In New York City, the number of foreclosures rose 55 percent between July 2006 and July 2007, to 2,561 from 1,648. The increase in the Bronx was 54.3 percent, to 321 from 208; in Brooklyn, 50.6 percent, to 875 from 581; in Manhattan, 12.4 percent, to 253 from 225; and in Queens, 126.1 percent, to 882 from 390. On Staten Island, the number of foreclosures decreased by a modest 5.7 percent, to 230 from 244.
Other sources of foreclosure data suggest that there has been an increase in foreclosures in recent months compared with the same period a year ago.
PropertyShark.com, a real estate research firm based in New York City, reported that in the April-June period of this year, scheduled foreclosure auctions rose by 19.5 percent in New York City (and 146 percent in Miami and 202 percent in Los Angeles) from the same period a year earlier.
And as I keep reminding people, most of the really toxic subprime and Alt-A mortgages were only made last year, which means they will not be resetting until 2008.
Which means this has a long way to go before we reach bottom.
Unless Helicopter Ben gets up in his whirly-bird and lowers the fed funds rate down a few hundred basis points, of course.
But if that happens, inflation is REALLY going to get out of hand.
Especially since China raised interest rates again today because of high inflation.
We import so many goods from China, there's no way we can avoid importing some of their inflation.
All of this comes while GDP growth is stalling and government and individual debt are at historical highs.
Gee, it's going to be like the 70's all over again!!!
Thank God I still have my John Travolta suit!!!
UPDATE: Along with the news that foreclosures across the country are up 93% come these two beauties, via Minyanville:
# The National Association of Realtors reported that in June the supply of houses on the market at the pace of sales was about nine months, double what it was two years ago.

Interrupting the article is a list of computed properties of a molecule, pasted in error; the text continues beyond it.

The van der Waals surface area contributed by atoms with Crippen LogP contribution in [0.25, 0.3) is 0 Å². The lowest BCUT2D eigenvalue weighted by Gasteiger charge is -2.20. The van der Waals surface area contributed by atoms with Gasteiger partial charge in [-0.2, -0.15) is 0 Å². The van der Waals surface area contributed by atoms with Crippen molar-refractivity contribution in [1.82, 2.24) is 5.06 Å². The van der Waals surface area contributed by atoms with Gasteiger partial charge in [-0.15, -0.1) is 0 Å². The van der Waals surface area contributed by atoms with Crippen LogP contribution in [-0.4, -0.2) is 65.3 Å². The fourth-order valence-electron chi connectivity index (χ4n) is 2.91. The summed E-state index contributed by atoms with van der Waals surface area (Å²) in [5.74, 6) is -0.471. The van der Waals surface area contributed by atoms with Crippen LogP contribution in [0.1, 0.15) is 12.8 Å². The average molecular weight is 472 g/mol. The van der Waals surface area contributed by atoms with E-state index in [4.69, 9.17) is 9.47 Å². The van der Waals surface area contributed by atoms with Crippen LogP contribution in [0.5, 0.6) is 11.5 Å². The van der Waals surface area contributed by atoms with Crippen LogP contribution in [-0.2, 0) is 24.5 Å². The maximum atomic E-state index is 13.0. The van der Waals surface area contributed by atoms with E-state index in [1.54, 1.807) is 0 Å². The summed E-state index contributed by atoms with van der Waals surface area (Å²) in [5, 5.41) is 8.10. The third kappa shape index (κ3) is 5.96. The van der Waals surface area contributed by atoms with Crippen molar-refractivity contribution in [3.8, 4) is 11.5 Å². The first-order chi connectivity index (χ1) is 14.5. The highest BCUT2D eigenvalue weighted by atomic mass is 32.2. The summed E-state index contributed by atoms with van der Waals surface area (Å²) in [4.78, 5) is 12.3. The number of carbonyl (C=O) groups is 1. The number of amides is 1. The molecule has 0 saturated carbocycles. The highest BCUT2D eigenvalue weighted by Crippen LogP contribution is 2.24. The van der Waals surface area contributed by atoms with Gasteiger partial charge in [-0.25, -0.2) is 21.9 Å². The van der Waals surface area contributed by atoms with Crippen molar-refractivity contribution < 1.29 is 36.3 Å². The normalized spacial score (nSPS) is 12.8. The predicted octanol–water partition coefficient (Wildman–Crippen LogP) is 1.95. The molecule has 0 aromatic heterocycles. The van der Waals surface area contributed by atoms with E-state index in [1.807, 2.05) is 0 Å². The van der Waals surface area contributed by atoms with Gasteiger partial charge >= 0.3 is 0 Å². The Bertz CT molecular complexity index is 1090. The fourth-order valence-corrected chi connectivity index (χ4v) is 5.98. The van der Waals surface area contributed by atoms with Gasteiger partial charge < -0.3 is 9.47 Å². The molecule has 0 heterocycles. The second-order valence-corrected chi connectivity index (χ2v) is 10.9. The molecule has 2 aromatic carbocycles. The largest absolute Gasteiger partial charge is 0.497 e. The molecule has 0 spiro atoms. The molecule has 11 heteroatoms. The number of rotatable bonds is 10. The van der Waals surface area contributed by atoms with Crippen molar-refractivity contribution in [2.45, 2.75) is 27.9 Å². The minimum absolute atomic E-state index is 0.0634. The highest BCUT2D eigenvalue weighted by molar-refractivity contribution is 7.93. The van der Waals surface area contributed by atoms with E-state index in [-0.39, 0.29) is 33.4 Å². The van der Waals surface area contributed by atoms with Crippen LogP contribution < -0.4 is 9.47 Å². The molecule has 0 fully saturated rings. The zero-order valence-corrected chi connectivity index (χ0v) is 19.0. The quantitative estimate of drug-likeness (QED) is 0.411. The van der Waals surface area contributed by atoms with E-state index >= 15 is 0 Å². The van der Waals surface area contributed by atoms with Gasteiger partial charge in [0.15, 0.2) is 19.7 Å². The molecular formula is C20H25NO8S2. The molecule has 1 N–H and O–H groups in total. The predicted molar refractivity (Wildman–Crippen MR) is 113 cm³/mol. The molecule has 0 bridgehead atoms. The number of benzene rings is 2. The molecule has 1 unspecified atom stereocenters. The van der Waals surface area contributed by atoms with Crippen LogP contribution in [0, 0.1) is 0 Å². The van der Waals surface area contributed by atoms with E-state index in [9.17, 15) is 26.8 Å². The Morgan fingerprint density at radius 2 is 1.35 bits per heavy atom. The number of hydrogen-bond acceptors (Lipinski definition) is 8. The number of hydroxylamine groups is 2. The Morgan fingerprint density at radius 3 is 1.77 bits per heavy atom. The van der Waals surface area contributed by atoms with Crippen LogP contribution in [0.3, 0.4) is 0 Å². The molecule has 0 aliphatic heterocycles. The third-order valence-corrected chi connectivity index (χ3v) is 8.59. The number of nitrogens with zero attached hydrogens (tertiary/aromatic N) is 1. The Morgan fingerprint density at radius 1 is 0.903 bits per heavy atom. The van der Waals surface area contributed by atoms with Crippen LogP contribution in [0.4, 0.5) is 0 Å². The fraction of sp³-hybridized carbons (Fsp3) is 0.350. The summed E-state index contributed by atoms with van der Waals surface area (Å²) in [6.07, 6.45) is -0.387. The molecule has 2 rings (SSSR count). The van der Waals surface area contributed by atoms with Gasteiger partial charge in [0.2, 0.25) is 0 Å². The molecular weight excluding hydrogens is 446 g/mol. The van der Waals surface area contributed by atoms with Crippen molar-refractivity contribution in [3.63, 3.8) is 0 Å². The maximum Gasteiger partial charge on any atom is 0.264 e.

# "We are estimating that we will see about 2 million foreclosure filings this year,'' Rick Sharga, RealtyTrac's executive vice president for marketing, said.
2 million foreclosure filings this year?
That's not good.
U.S. stocks rose on speculation the Federal Reserve will cut interest rates, spurring economic growth and reviving this year's record pace of takeovers.
Stocks erased an earlier decline after Senate Banking Committee Chairman Christopher Dodd said Fed Chairman Ben S. Bernanke agreed to use ``all of the tools at his disposal'' to restore stability to markets roiled by mortgage defaults.
The equity market turned when a CNBC shill characterized Dodd's characterization of what Bernanke said about a possible rate cut after the Fed's move to lower the discount window rate hadn't stabilized the credit market.
Now that's desperation.
Turning on a characterization of a characterization.
Another CNBC shill just told me that "all we have to do is sit back and wait for the rate cuts to come."
And then all will be good again!!!
Ho, ho, ho.
City, Contracting Agent To Blame For Deutsche Bank Deathtrap
Demolition crews at the former Deutsche Bank building turned the cursed skyscraper into a deadly firetrap for two firefighters - and the standpipe that was supposed to send water to the fire wasn't even connected.
Instead of using steel or other fire-resistant material to build partitions on each floor to protect the public from falling debris, the crews used plywood, sources told the Daily News yesterday.
Stairwells were sealed, and even the supposedly "fire-retardant plywood" used to build decontamination chambers on the floors for workers clearing asbestos and other toxic substances quickly went up in flames.
Adding to the string of tragic mistakes, the city disclosed yesterday that a chunk of the standpipe was disconnected, a valve broken and there were other breaks in the system. The FDNY slapped the contractor with a violation.
City officials, who were hunkered down all day in meetings about the fire, contended the FDNY and the Buildings Department inspected the standpipe "numerous" times but they provided no dates or documentation.
Fire officials believe Saturday's blaze erupted on the 17th floor on the south side of the building near a decontamination area.
"Marshals have also spoken to eyewitnesses who've stated that workers would smoke and extinguish cigarettes in the area," the report states.